Cookbook:Gruyère Cheese

Gruyère Cheese

Cookbook | Recipes | Ingredients | Cheese

Gruyère IPA: [ɡʁy.jɛʁ] (Groo-Yair) is a hard yellow cheese made from cow's milk, named after the town of Gruyères in Switzerland, and made in the cantons of Fribourg, Vaud, Neuchâtel, Jura, and Berne. Before 2001, when Gruyère gained Appellation d'Origine Contrôlée status as a Swiss cheese, some controversy occurred as to whether French cheeses of a similar nature could also be labelled Gruyère. (French Gruyère-style cheeses include Comté and Beaufort.) French Gruyère-style cheeses must have holes according to French agricultural law, whereas Swiss Gruyère is a solid cheese with no holes.

Gruyère is sweet but slightly salty, with a flavour that varies widely with age. It is often described as creamy and nutty when young, becoming with age more assertive, earthy, and complex. When fully aged (five months to a year) it tends to have small holes and cracks which impart a slightly grainy mouth feel. To make an 80 kg round of Gruyère cheese, about 800 litres of milk are used.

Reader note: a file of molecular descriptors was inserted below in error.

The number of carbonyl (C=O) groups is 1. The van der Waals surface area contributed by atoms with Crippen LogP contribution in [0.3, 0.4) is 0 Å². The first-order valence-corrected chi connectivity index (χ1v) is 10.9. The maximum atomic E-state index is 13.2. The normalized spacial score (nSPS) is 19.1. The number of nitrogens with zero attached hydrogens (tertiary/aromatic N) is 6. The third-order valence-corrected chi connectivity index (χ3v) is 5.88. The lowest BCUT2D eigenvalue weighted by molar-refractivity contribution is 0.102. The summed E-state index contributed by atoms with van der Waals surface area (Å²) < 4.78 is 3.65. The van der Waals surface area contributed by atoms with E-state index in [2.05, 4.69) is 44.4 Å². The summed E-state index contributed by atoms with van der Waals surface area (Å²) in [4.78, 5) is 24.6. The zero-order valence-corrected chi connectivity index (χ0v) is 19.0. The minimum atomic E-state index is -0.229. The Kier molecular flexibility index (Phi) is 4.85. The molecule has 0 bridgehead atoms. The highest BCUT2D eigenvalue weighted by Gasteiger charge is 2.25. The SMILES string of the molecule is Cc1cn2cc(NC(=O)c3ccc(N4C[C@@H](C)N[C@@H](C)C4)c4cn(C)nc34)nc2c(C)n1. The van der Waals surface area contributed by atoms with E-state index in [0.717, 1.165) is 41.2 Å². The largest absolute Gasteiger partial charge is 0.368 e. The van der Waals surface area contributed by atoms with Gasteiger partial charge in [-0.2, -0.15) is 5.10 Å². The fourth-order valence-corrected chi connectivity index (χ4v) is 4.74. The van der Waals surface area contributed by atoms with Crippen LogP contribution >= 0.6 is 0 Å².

Uses edit

Gruyère is generally known as one of the finest cheeses for baking, having a distinctive but not overpowering taste. In quiche, Gruyère adds savouriness without overshadowing the other ingredients. It is a good melting cheese, so particularly suited to fondues, along with Vacherin and Emmental. It is also traditionally used in French onion soup, as well as in Croque Monsieur, a classic French toasted ham and cheese sandwich. It is a fine table cheese, and when grated, it is often used with salads and pastas. It is used, grated, atop Le Tourin, a type of garlic soup from France which is served on dried bread.

Varieties edit

Le Gruyère Switzerland AOC has many different varieties with different aged profiles and an organic version of the cheese is also sold. There is a special variety that is produced only in summer on the Swiss Alps: the Le Gruyère Switzerland AOC Alpage.

Generally you can distinguish the following age profiles.

  • mild/doux: min. 5 months old
  • réserve: min. 10 months old

In Switzerland, many other age profiles can be found, including surchoix, vieux, salé, grotte (cave aged). All these age profiles are not part of the AOC.